The Caribbean Post's treatment of West Indian femininity reflected the growing significance of the beauty contest in the British Caribbean. Phyllis Woolford, 'Miss British Caribbean' of 1948 was pictured on the cover of the Post, epitomising modern Caribbean womanhood. This book examines the links between beauty and politics in the Anglophone Caribbean, providing a cultural history of Caribbean beauty competitions. It discusses the earliest Caribbean beauty competition, 'Miss Jamaica', launched in 1929 on the cusp of Jamaican cultural blossoming, and explores the emerging radical feminist voices amidst the cultural revolution. The 'Miss Trinidad' beauty competition, started in 1946, doubled as the search for an annual 'Carnival Queen', and represented the power of the moneyed white elite against an emergent black political force. The image that emerges of Barbados's 'Carnival Queen' contest is of a decidedly bourgeois contest, in which the 'creme de la creme' of Marcus Jordan's account were the most esteemed 'young ladies' of middle-class society. It examines the institutionalisation of the 'Ten Types' model and provides examples of copycat competitions elsewhere in the Caribbean. The 'Ten Types - Miss Ebony' contest was championed as a lesson in Jamaican racial democracy for other, less advanced, West Indian audiences. The book highlights the radical vantage point of exiled Trinidadian-born communist-feminist Claudia Jones who launched a Caribbean beauty competition in London. The burgeoning black beauty culture of London was imagined, through the West Indian Gazette as a pragmatic means of acquiring the respectable appearance that was 'race-pride' work.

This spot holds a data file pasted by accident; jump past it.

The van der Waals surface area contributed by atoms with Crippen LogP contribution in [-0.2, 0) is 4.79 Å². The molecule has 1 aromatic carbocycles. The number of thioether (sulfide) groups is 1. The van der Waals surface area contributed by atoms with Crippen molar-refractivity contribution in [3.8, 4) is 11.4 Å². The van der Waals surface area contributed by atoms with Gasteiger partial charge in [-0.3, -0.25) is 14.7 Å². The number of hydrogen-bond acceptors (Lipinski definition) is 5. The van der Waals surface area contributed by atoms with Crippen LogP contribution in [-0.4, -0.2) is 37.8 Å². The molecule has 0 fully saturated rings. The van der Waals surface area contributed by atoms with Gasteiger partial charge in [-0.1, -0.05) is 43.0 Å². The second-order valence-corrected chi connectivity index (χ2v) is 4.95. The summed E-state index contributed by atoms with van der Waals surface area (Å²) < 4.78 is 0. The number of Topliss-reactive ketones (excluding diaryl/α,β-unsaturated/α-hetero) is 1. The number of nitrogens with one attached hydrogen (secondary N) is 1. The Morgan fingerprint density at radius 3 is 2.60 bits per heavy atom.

1800 to the present day

The structure of book is chronological but also thematic. Our analysis begins in Chapter 1, in the eighteenth and nineteenth centuries, with an inquiry into the nature of early sport and early cricket.

The following chapter, Chapter 2, investigates the way in which the early cricket clubs were formed. It will relate the development of cricket clubs to the social, economic and cultural changes that took place during the last four decades of the nineteenth century.